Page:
There are two ways (or maybe “times” is a better word) a best solution might not be obvious: Before—when we need one and After—once one is in effect.
(This is taken from “The Prisoner in the Dark Cave.”)
A man sentenced to death is placed in a dark cave. He’s told there is a way out and if he finds it, he’s free. The only light source is a hole above him where food and water are to be lowered to him for thirty days; but after thirty days, this will cease.
The man sees the hole where the light comes in as his only way out—because it’s obvious. For days he stacks every rock he can find, believing if he can get the pile high enough, he can climb up and lift himself out. The ending is that this tactic doesn’t work (he runs out of rocks) and he dies. He’d focused so much on the “obvious,” he never explored where he was. Granted, it was dark in the cave, but had he felt along the wall, he would have found a tunnel that led to freedom. The “obvious” way led to his death.
Standing in a state of indecision can feel very much like standing in darkness. We want to take an action and we want it to be a right action—not just any action. But maybe we take any action only to discover we wish we hadn’t. We may take the most obvious action because it’s so uncomfortable to feel unsure or we believe we must, right then. (Others frown on being unsure, don’t they? Aren’t you supposed to always know exactly what to do about every single thing?) Ultimately, it’s the difference between a response and a reaction.
Notice in the story, the man was given a clue about the way out: he had to find it, which meant there was something he needed to look for. Yet, he didn’t look beyond what appeared obvious to him.
If you think about decisions and choices you’ve made, sometimes the obvious was the right way and sometimes it wasn’t. The obvious can seem to be the easy way out of a situation, so we don’t take even just a little time to search and research, in case there’s another or better way.
Maybe you’re in a situation at this time, looking for a solution. Set aside some time to allow yourself to consider what you’ve just read. Allow head and heart alignment to “speak” to you so you respond appropriately rather than react now and pay later.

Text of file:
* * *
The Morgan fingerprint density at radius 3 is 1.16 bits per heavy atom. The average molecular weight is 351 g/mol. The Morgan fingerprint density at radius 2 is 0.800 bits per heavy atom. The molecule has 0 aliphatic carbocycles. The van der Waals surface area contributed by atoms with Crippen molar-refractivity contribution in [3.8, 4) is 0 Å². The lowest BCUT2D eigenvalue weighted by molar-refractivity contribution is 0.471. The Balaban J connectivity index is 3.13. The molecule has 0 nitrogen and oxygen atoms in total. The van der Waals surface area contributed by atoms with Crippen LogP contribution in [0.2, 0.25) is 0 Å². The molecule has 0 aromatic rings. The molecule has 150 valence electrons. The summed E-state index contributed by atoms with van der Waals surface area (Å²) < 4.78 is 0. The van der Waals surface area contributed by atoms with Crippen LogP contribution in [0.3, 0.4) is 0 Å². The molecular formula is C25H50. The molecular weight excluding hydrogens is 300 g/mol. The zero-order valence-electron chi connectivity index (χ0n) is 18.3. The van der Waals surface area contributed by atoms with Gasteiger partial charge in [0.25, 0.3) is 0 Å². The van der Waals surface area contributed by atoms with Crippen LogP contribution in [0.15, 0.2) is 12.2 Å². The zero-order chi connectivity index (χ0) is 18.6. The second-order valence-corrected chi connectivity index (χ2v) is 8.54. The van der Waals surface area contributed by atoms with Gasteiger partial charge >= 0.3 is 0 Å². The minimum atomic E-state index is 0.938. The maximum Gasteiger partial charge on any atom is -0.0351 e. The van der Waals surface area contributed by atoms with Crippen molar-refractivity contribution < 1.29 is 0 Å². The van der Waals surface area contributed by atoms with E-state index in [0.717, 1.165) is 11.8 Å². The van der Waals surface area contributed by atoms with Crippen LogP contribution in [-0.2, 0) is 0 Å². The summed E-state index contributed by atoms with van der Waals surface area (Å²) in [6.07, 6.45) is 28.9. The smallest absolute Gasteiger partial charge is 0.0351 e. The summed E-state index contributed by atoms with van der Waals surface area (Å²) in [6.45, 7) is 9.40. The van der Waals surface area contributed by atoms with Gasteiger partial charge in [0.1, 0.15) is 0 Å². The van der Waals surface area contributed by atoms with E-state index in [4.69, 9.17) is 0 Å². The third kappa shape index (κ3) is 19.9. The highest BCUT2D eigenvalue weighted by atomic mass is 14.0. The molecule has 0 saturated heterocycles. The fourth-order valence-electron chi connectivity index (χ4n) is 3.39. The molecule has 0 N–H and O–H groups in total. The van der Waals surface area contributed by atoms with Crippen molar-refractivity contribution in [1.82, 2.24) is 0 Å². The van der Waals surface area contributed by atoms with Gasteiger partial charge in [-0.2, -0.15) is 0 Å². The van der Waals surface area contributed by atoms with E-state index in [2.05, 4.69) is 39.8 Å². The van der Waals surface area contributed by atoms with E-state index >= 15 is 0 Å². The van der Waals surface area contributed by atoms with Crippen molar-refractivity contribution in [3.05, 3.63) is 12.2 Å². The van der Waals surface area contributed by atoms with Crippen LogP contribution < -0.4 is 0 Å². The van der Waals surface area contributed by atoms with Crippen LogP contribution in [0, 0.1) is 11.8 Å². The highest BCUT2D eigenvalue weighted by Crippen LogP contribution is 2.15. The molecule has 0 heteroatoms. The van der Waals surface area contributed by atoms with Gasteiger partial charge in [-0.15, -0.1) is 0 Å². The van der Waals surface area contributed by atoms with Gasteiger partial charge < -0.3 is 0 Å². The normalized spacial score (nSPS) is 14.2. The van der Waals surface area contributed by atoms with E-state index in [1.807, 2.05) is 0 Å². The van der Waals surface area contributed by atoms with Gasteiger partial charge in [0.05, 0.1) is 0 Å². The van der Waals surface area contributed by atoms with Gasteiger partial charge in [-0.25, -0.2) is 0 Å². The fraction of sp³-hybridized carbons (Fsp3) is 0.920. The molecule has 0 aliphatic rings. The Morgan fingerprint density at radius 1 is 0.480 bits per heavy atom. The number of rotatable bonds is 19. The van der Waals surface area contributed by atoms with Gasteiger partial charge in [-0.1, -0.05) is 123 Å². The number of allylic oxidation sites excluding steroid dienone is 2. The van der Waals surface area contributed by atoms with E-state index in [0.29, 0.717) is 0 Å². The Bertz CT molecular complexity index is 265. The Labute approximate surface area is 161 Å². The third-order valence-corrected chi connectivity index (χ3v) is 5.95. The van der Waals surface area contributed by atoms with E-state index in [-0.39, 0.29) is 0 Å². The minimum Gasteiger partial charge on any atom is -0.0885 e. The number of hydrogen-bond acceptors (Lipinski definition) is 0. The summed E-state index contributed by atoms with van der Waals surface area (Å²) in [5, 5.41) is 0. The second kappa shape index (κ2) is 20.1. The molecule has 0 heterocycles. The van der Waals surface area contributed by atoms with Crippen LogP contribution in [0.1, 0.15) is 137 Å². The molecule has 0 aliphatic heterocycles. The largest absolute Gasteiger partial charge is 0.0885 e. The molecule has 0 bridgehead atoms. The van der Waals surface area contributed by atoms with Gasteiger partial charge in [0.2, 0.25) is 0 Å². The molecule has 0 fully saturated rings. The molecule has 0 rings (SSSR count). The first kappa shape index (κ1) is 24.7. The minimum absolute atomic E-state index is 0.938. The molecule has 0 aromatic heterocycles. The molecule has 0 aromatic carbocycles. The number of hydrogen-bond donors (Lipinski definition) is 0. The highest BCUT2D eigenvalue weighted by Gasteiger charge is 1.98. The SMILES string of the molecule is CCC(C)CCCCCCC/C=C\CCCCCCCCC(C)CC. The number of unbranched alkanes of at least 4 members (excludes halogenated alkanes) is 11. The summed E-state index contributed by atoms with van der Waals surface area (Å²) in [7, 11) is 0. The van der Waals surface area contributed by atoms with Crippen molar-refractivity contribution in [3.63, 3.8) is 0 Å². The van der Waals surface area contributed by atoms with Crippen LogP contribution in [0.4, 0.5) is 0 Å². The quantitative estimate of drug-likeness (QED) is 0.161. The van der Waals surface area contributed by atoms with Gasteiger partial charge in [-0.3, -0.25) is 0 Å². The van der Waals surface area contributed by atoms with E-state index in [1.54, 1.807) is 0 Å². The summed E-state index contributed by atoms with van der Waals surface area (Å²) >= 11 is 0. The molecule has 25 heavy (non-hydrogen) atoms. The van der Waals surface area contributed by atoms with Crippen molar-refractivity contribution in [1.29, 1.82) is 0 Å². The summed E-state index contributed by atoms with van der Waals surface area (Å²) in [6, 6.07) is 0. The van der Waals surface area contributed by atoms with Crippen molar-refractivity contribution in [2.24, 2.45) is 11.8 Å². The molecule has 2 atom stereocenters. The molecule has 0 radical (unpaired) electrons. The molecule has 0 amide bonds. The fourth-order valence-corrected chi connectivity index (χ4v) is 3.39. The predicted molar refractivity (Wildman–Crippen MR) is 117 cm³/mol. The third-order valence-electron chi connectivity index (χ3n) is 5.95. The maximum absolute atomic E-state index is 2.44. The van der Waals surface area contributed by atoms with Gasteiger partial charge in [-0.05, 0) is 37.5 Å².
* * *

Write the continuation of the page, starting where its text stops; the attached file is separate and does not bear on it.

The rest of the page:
The solution came to you and you took action, or maybe the solution seemed to organically appear in your life, and what was making you crazy or worried before is now improving. But, are you acting as though things are improved or as though they’re still in their former state?
Think about that for a moment: A situation improves or is improving, but you’re still acting as though it’s still “wounded.”
Here’s a good example most people will be able to use as a parallel. Let’s say your child (or your dog) has some need to heal and you have to take certain precautions with Jack or Jill, or Jackpot—for a certain period of time.
Let’s say the desired healing and improvement happens and Jack or Jill or Jackpot is ready to begin to resume a normal active life. Will you, as caregiver, still feel cautious, or will you be as ready and raring to let s/he or it get back into action, even if gradually—because the situation is better than it was?
It’s understandable if you treat solutions and improvements as though nothing’s changed if you’ve had to cope with or manage a challenge for a period of time. We see it most typically in a person who loses weight but isn’t able to relate to their new size, only the ghost image of what was.
You know the 3-step method for manifestation: Create a rich image of what it is you desire, feel it as though it’s yours, let go of thinking about it and go do something else.
Maybe the key to releasing the past once a desired improvement is happening is to
*Create a rich image of What Is—that which is improved or improving;
*Feel how much you genuinely appreciate it and how joyful, fun, or fulfilling it is; and
*Give yourself permission to allow the improvement is present, and allow it to expand, trusting that you always know how to look after your best interests with integrity (rather than flipping your thoughts back to What Was).
Notice today whether an obvious solution or path is really the best one or if you should do some research (have you received any clues?).
Notice today whether you’re treating improvements (or healing) as though it hasn’t happened, then flip that thought/emotional process.
You are what you practice.
© June 2017, Joyce Shafer
You can reprint this article as long as you use my complete bio.
Joyce Shafer is the You Are More! Empowerment Coach and author of I Don’t Want to be Your Guru, but I Have Something to Say, as well as six more books/ebooks, most easily found online at Lulu.com (firstname.lastname@example.org). Check out the terrific freebies and articles (and more) found in her free weekly online newsletter at http://stateofappreciation.webs.com
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